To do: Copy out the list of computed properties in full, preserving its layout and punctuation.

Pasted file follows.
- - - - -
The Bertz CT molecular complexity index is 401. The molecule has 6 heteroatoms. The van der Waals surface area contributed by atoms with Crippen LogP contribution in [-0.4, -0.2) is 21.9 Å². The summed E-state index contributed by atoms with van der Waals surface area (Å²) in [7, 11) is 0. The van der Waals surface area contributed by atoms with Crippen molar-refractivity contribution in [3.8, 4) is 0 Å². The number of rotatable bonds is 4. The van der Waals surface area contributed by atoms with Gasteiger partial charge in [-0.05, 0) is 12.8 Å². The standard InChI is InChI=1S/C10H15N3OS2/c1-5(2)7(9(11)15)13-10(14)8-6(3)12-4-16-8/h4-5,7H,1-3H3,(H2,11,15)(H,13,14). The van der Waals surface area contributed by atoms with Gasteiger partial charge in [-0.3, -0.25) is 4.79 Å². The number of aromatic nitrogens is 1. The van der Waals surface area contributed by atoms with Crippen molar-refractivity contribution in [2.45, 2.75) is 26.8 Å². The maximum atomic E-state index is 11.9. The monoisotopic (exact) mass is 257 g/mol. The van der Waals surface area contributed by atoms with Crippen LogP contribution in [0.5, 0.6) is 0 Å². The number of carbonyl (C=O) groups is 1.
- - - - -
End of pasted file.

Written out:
The Bertz CT molecular complexity index is 401. The molecule has 6 heteroatoms. The van der Waals surface area contributed by atoms with Crippen LogP contribution in [-0.4, -0.2) is 21.9 Å². The summed E-state index contributed by atoms with van der Waals surface area (Å²) in [7, 11) is 0. The van der Waals surface area contributed by atoms with Crippen molar-refractivity contribution in [3.8, 4) is 0 Å². The number of rotatable bonds is 4. The van der Waals surface area contributed by atoms with Gasteiger partial charge in [-0.05, 0) is 12.8 Å². The standard InChI is InChI=1S/C10H15N3OS2/c1-5(2)7(9(11)15)13-10(14)8-6(3)12-4-16-8/h4-5,7H,1-3H3,(H2,11,15)(H,13,14). The van der Waals surface area contributed by atoms with Gasteiger partial charge in [-0.3, -0.25) is 4.79 Å². The number of aromatic nitrogens is 1. The van der Waals surface area contributed by atoms with Crippen molar-refractivity contribution in [2.45, 2.75) is 26.8 Å². The maximum atomic E-state index is 11.9. The monoisotopic (exact) mass is 257 g/mol. The van der Waals surface area contributed by atoms with Crippen LogP contribution in [0.5, 0.6) is 0 Å². The number of carbonyl (C=O) groups is 1.